Today we take a look at a call to action – an article from Foundation Center, via Philanthropy News Digest. The original piece’s writer, Jeannine Corey, Director of Grants Information Management at Foundation Center, highlights that their staff have spent the last 18 months working on the taxonomy behind Foundation Center. In this case, taxonomy refers to the classification and language behind the social sector. What follows, is a case for why it needs updating, and what we can do to enhance their information and progress. — Jeannine Corey begins the article by noting that ‘language allows us to communicate complex ideas and acquire information using an agreed-on structure and process.’ The article makes this point clear, and while it is not something we would argue with, it may not be something we immediately think of when we think of data, or necessary information to help our not-for-profits make the right decisions. We operate in a dynamic and constantly evolving landscape. If we are all speaking a different language, it actually makes it very difficult for donors to differentiate, and ultimately, invest where they want to. Hence the Foundation Center have embarked on this research, ‘evaluating [their] codes, mining the text of the nearly five million grants and one million philanthropic institutions in [their] database, and cross-referencing that information against other international standards to inform the creation of a revised taxonomic system.’ So to give you a specific example, this means ‘replacing “type of support” with two new categories: support strategy, to reflect the goal or approach behind the actual support, and transaction type, to capture the various forms of philanthropy beyond the cash grant that happen around the world.’ Before we can begin the in-depth data analysis that so many of our readers are crying out for, we have to be collecting good, useful data. Otherwise we’ll be basing our findings on weak, or inaccurate data. Hence the problem of taxonomy, which is why Foundation Center have not only dedicated their time to tackling it, but are now asking for our readers’ support. Jeanine states that ‘our goal is not to create another standard but to develop a framework that meets the needs of the sector and can serve as a language that organizations use to communicate their work to each other.’ For this to be realised, it means bringing in more opinions from more organisations. Their draft is available here, and if you submit your feedback on both its overall structure as well as specific terms, then you will be a part of driving the sector forward to better data, and better decisions. Furthermore, you can read on via WINGS, who recently published a great interview with Jeff Falkenstein, the Foundation Center’s Vice President for Data Architecture. Jeff goes into detail as to why an extensive taxonomy is good for the sector, and how developing global partnerships is key.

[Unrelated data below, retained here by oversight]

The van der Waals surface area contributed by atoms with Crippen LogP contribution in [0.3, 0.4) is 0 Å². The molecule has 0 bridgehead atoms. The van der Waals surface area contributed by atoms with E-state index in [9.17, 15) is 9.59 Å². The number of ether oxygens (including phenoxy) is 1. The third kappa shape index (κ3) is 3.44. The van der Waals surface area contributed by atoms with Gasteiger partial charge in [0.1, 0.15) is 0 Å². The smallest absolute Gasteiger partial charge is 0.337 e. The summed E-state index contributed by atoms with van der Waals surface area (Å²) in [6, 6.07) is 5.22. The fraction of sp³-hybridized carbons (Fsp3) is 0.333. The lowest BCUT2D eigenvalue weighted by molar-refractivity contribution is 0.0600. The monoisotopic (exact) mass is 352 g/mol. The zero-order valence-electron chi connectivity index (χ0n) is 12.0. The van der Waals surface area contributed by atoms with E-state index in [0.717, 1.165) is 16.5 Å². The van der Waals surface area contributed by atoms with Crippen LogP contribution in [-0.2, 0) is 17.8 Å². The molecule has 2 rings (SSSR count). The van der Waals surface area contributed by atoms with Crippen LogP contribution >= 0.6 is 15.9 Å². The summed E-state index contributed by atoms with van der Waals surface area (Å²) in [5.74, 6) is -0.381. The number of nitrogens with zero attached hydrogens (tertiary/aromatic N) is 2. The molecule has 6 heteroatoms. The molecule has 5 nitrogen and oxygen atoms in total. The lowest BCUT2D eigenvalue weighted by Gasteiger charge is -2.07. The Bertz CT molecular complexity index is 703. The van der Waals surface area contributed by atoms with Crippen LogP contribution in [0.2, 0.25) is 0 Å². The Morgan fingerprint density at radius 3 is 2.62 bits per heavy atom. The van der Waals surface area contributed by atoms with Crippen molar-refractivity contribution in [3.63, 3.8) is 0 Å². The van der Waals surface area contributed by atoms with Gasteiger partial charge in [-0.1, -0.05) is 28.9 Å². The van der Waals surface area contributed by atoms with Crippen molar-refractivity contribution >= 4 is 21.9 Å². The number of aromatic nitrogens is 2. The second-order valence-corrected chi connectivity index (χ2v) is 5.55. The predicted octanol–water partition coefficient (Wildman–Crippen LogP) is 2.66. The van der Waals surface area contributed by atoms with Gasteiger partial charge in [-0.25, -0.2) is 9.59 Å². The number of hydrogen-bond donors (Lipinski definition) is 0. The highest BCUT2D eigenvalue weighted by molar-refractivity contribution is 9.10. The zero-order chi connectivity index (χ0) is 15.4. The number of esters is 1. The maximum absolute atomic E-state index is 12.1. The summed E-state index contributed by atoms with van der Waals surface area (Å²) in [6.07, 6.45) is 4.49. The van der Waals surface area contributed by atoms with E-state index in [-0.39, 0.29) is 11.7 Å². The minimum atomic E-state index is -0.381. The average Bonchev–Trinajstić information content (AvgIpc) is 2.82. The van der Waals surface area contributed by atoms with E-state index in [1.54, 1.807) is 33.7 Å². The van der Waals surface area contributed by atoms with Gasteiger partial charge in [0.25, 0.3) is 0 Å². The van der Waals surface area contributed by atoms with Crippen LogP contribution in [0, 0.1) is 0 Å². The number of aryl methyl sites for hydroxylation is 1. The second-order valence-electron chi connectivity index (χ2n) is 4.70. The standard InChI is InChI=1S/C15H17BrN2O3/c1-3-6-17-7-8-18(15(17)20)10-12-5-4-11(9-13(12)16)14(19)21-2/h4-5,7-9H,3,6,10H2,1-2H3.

Many thanks to Jeannine Corey from Foundation Center for the article, published at Philanthropy News Digest. Be sure to stay up to date with news Foundation Center, Philanthropy News Digest via Twitter, and of course, engage Markets For Good in the debate.